Finally, on a third-and-3, Bulger hit Cleeland on a play-action to win the game.
"I don't think we have ever ran that play in a game," McDonald said of his 31-yard gain on third down. "It came up just how Coach Martz drew it up. It was perfect execution and the perfect call. I line up on the left and come in motion and kind of come out of the backfield. It's kind of like a swing route. If I am open, he puts it on me."
|Bulger was sacked five times, but threw two TDs against the Seahawks.|
||Marc is very calm, very cool. He never gets flustered. He is never rattled. He understands exactly what happened. He gets angry about a couple of plays we could have made and didn't. ”
||—Coach Mike Martz
Adversity. The Rams have been dealing with it for weeks. Guard Tom Nutten played with a torn medial collateral ligament and gave it everything he had until it became too painful by the fourth quarter. Halfback Steven Jackson hurt his ribs in the first half. Though he was hurting, Jackson played and gave it his best.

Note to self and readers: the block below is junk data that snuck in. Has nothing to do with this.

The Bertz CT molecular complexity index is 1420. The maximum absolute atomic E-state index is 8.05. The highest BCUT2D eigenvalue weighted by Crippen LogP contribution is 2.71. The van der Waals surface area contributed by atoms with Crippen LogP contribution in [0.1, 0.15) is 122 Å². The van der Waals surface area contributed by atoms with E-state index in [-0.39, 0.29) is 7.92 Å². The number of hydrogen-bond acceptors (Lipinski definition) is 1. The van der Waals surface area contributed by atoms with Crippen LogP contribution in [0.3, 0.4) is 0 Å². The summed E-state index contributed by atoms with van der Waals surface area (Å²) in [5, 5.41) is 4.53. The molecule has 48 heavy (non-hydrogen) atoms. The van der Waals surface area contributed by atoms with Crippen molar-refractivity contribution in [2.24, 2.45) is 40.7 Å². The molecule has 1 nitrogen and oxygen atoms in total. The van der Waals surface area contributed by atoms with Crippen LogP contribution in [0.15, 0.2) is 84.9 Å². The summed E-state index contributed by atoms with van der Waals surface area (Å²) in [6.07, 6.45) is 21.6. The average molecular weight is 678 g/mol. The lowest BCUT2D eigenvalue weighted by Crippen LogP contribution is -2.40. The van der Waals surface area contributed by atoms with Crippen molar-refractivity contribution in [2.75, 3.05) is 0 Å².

Martz, under tremendous pressure after the team fell to 6-8 and needed two wins and some help to make the playoffs, called a flawless game. Bulger worked magnificently in keeping the offense moving. Defensive tackle Jimmy Kennedy played on a foot that was broken early in the season and needs x-rays after every game. His play gets better each week.
"I'm just so excited about the way we competed," Martz said. "I'm just so excited about the intensity and the passion in which they played. That's just something we continue to build on. We had a terrific win last week. The thing that is remarkable is that you go back a few weeks, and you go two short weeks. For these guys to come out and play like they did, I could not be more proud of the coaching and a bunch of the players. It's just a moment for all of us."
In 13 days, the Rams have beaten the Eagles, Jets and now the Seahawks for a third time. They have mastered adversity and will play another week.
John Clayton is a senior writer for ESPN.com.